Today we received the happy news that the Danish Ministry of Transport is funding our project Netværksanalyse af den danske cykelinfrastruktur (“Network analysis of the Danish cycling infrastructure”): https://www.trm.dk/nyheder/2021/aftale-om-nye-cykelstier-i-alle-dele-af-landet/

This funding will allow us to hire cycling network and urban planning/spatial data expert Ane Rahbek Vierø for a 3-year PhD on the topic, to start Jan 2022, supervised by Michael Szell. Our bicycle network research so far has focused on urban bicycle networks, so this funding will finally allow us to widen our perspective to the regional and national scale. We are looking forward to welcoming Ane in January and to help improving the (already quite good but certainly not perfect) Danish bicycle network!

In more detail, our plans for this project are the following:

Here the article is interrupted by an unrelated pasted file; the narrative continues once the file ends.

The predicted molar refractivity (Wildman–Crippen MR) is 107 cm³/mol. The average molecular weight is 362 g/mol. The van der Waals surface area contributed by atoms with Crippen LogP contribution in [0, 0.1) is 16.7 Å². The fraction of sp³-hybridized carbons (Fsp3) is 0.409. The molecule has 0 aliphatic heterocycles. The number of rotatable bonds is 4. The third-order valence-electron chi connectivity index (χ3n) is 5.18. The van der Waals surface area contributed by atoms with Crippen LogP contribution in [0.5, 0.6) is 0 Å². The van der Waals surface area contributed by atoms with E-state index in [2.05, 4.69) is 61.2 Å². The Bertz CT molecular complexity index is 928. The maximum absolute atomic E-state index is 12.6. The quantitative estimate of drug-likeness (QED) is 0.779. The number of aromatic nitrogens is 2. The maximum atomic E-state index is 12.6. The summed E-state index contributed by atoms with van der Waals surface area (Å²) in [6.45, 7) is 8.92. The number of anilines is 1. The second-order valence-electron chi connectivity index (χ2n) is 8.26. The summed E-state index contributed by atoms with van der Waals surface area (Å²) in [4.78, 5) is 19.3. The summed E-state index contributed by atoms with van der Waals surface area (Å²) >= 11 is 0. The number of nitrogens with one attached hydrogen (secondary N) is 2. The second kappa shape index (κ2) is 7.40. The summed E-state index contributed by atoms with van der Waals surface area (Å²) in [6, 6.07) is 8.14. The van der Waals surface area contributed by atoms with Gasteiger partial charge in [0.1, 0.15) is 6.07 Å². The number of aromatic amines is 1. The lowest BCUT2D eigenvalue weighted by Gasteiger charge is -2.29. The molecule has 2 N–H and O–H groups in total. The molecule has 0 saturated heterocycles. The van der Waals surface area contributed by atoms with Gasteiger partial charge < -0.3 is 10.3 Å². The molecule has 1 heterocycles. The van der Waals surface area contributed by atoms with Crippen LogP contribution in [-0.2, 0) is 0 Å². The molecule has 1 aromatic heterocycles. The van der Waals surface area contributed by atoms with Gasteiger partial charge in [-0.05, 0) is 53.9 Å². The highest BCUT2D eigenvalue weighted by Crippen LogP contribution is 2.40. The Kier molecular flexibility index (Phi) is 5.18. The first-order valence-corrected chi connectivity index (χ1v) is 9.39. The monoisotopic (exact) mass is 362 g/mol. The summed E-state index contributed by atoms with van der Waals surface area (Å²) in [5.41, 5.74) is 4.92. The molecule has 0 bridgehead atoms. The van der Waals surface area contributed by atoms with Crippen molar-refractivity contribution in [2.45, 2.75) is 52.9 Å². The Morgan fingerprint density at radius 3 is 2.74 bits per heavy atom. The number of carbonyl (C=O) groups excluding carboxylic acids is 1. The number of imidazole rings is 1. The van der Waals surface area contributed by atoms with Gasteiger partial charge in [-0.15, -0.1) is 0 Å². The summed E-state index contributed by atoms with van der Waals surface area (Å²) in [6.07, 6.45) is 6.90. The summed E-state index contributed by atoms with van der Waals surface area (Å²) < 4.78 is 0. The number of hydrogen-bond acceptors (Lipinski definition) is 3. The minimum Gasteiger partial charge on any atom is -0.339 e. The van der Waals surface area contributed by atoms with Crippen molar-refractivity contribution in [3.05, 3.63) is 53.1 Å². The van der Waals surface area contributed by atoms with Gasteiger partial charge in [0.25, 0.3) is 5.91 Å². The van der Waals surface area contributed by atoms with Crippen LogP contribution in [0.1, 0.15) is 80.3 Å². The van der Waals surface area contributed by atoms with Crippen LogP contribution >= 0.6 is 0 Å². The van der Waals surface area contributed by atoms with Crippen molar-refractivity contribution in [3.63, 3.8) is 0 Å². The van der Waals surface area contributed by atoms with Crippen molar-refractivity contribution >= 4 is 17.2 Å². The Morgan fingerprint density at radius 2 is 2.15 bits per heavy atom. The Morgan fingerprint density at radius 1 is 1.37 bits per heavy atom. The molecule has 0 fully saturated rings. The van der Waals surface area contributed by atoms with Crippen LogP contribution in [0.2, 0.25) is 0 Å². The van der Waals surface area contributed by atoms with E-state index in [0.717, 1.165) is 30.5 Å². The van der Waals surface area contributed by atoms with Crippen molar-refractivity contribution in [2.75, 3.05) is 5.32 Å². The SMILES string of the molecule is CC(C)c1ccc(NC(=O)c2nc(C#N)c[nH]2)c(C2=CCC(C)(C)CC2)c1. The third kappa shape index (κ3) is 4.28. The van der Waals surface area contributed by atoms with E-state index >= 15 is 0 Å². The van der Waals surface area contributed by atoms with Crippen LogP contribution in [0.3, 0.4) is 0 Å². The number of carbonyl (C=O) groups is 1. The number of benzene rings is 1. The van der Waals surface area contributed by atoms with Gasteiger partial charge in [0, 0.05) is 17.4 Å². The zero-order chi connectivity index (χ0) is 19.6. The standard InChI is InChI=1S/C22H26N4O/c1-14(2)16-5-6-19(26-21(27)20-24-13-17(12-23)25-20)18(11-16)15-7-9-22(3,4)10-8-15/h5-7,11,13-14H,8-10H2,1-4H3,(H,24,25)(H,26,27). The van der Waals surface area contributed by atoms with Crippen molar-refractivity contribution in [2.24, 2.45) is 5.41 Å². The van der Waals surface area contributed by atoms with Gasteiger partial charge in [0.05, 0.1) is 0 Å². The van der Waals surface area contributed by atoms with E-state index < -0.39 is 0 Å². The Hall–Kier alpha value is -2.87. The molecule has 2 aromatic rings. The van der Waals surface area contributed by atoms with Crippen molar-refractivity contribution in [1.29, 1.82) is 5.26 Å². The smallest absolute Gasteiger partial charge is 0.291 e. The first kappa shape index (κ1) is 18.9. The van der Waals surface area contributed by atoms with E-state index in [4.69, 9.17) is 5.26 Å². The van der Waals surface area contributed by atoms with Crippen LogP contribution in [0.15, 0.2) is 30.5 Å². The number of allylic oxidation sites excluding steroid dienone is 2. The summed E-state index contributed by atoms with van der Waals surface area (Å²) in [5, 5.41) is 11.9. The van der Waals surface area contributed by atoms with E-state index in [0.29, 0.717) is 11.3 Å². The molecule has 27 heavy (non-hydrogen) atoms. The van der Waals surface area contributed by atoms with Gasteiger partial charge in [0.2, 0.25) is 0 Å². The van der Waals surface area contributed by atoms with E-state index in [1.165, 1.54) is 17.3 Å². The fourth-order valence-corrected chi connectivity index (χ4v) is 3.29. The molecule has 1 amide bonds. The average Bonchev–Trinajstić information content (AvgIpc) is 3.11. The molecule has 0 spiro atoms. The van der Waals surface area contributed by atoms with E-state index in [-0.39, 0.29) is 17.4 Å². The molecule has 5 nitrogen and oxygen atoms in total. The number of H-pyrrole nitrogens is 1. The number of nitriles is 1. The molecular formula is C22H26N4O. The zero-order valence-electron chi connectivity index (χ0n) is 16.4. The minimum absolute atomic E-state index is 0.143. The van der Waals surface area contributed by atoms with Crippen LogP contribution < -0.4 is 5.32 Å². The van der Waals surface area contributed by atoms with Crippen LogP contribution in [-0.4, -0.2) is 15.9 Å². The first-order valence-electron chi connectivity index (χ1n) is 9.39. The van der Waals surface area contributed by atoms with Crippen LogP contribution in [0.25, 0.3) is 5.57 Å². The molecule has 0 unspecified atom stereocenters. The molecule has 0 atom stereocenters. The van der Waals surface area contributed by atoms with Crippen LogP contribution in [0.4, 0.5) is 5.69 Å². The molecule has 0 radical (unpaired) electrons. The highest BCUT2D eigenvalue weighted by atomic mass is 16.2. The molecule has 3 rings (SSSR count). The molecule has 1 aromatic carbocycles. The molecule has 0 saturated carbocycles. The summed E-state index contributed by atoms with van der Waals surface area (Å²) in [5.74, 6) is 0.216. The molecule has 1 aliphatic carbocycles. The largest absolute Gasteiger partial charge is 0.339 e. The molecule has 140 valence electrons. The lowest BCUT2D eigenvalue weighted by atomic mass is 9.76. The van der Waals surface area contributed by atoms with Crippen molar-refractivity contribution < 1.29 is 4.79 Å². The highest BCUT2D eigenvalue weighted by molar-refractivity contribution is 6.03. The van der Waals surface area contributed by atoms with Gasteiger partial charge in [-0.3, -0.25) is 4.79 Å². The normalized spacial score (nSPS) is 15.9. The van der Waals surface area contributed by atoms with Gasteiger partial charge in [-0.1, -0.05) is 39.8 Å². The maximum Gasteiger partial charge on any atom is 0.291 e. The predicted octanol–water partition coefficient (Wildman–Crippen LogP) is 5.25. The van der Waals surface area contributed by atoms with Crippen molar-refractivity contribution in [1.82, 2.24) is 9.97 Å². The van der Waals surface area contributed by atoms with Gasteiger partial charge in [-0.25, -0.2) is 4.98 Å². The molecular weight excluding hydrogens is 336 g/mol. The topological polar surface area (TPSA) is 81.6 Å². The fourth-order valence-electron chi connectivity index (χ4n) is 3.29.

In this research project we will apply state of the art metrics and tools from network analysis on Danish open data bicycle infrastructure networks collected from e.g. OpenStreetMap, and additionally incorporate knowledge from cycling planners and mobility researchers, to develop a scientific, evidence-based framework to suggest where to add new network connections or other interventions for improving sustainable bicycle infrastructure. While there are generally good cycling conditions in Denmark, there are many areas that have a quite poor connectivity. Using access to everyday amenities as a baseline can also show that it is not enough to install bicycle lanes – they need to be in the right location and connect to the right places. This research will explore weighting the network according to different attributes to get a more detailed understanding of how connectivity and accessibility might vary for different types of cyclists (in line with Levels of Traffic Stress). We will also use this weighted network to examine cyclists’ access to everyday amenities and facilities, in order to, for example, identify areas where you cannot comfortably cycle to basic amenities (inspired by the 15-minute city). Further, we will explore the effect of high stress intersections on network connectivity for vulnerable road user demographics such as children, and incorporate the distribution of people and workplaces in the analysis. Finally, we aim to develop an interactive web mapping tool that visualizes the results and has the ability to run analyses based on individual demographic variables or preferences of cyclists.